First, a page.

He started it in then with his thank-yous. I had written a column in ESPN The Magazine last January, after his initial arrest on burglary charges, outlining his potential drinking problem, steroid problem and self-esteem problem. He said he'd hated that story, that he'd hated me, but he was calling now to thank me, for waking him up to reality. He said he'd been calling a lot of people that day, that he'd called Tressel -- the same coach he'd once accused of giving him cars and grades -- and thanked him, too.


Tressel had reached out to Clarett months before, having asked Buckeyes QB Troy Smith for Clarett's cell phone number. They had talked, and Tressel had offered to do all he could for him, and now -- late Tuesday night -- Clarett was saying, "Me and [Tressel] have become cool again. I was talking to Jim Tressel earlier, and said, 'Thank you for being real.' He's been real to me, and I've been real to myself. I don't run from nothing anymore.''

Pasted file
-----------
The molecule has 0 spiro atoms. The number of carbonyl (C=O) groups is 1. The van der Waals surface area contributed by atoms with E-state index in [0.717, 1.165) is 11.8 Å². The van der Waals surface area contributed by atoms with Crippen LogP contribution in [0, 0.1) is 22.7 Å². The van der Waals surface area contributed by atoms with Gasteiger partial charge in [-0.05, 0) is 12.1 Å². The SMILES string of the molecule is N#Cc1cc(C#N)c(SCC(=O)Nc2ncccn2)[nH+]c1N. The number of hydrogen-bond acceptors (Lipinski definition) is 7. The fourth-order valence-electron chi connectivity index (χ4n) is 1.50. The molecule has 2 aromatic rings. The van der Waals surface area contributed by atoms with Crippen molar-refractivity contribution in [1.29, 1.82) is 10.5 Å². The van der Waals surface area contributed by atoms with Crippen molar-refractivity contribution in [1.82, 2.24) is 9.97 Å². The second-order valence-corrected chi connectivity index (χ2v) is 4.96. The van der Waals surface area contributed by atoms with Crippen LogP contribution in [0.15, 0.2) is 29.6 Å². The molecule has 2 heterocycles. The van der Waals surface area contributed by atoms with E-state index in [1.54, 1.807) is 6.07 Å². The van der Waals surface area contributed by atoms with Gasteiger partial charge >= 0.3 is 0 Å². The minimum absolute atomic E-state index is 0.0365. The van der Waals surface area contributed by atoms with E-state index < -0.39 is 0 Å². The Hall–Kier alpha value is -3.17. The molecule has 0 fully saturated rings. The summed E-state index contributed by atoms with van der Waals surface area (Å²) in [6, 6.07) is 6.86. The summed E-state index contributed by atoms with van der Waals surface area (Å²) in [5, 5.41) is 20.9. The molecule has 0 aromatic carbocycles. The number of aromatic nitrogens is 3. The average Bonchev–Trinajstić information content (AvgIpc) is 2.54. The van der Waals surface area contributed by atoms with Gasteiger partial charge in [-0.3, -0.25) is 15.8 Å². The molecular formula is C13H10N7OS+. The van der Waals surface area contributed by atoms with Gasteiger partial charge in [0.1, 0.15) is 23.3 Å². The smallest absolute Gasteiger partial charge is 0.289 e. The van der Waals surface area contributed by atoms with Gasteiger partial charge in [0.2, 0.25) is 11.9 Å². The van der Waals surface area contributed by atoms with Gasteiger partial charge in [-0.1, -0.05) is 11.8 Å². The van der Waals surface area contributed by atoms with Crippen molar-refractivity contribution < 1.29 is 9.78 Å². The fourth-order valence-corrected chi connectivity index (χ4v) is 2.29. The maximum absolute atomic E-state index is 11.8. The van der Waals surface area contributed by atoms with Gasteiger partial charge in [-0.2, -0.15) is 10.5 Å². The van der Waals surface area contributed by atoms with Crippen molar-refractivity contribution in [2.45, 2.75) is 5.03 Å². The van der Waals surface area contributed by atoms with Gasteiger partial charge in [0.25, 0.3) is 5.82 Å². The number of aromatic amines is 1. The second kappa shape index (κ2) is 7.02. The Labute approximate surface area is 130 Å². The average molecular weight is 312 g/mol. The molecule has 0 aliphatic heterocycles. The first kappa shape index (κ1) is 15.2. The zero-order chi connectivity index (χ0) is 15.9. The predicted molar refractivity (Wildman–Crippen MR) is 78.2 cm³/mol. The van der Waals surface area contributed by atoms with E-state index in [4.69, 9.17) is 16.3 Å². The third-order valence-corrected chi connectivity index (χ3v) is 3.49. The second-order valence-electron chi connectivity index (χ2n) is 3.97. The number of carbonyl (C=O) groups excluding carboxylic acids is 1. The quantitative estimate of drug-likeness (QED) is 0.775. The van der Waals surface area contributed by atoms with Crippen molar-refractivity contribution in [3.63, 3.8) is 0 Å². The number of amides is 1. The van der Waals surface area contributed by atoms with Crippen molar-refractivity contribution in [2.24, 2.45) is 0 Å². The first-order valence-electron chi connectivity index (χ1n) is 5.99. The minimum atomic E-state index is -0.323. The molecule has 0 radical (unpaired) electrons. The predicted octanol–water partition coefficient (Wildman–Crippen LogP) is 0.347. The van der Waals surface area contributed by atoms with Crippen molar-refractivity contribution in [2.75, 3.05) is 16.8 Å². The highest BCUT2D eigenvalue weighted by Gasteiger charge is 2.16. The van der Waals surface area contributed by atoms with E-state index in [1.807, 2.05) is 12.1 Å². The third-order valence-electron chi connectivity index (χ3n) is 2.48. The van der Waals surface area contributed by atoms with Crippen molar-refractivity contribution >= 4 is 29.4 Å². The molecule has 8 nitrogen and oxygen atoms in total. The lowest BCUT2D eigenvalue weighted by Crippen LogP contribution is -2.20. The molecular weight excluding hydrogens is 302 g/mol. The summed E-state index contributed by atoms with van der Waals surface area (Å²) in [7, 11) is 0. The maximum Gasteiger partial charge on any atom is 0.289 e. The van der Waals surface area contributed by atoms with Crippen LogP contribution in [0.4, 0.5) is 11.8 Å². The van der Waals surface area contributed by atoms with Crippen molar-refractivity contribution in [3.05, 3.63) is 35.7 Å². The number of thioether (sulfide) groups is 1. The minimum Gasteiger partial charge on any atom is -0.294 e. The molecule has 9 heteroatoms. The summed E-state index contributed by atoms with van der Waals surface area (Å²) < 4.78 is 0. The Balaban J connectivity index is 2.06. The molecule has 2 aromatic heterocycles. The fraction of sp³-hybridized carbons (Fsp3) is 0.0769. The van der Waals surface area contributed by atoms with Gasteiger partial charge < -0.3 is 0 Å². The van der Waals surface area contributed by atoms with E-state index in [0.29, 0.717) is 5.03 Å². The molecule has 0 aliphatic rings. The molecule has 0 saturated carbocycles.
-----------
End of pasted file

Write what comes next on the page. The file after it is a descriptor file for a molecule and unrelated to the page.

He said he'd also called his old high school buddy LeBron James that day -- who knows if it's true, considering LeBron's playing ball overseas -- and that there were more calls to make. It was almost midnight ET by then, but now Clarett was starting to ramble, starting to sound a little skittish, a little paranoid.


He wondered if someone was overhearing the conversation, if someone might be listening. Was he being followed?

--------------------------------------------------------------------------------
Who knew Clarett had an assault rifle with him the whole time? Or a 9mm gun between his legs? Or that he had a hatchet? Who knew the next morning I'd wake up and hear he was under custody on alleged weapons charges, that he'd been Maced and tasered, that he'd been wearing a bulletproof vest, that he'd probably been wearing it as we spoke?

His lawyer Mike Hoague came out Wednesday and said that Clarett has recently received death threats, verbal and written, and, suddenly, his pattern of behavior all seemed to make more sense. The people who know him say he's been alternately strong and unstable recently, that the stress of his court case and his baby girl and his uncertain future have him all over the emotional map.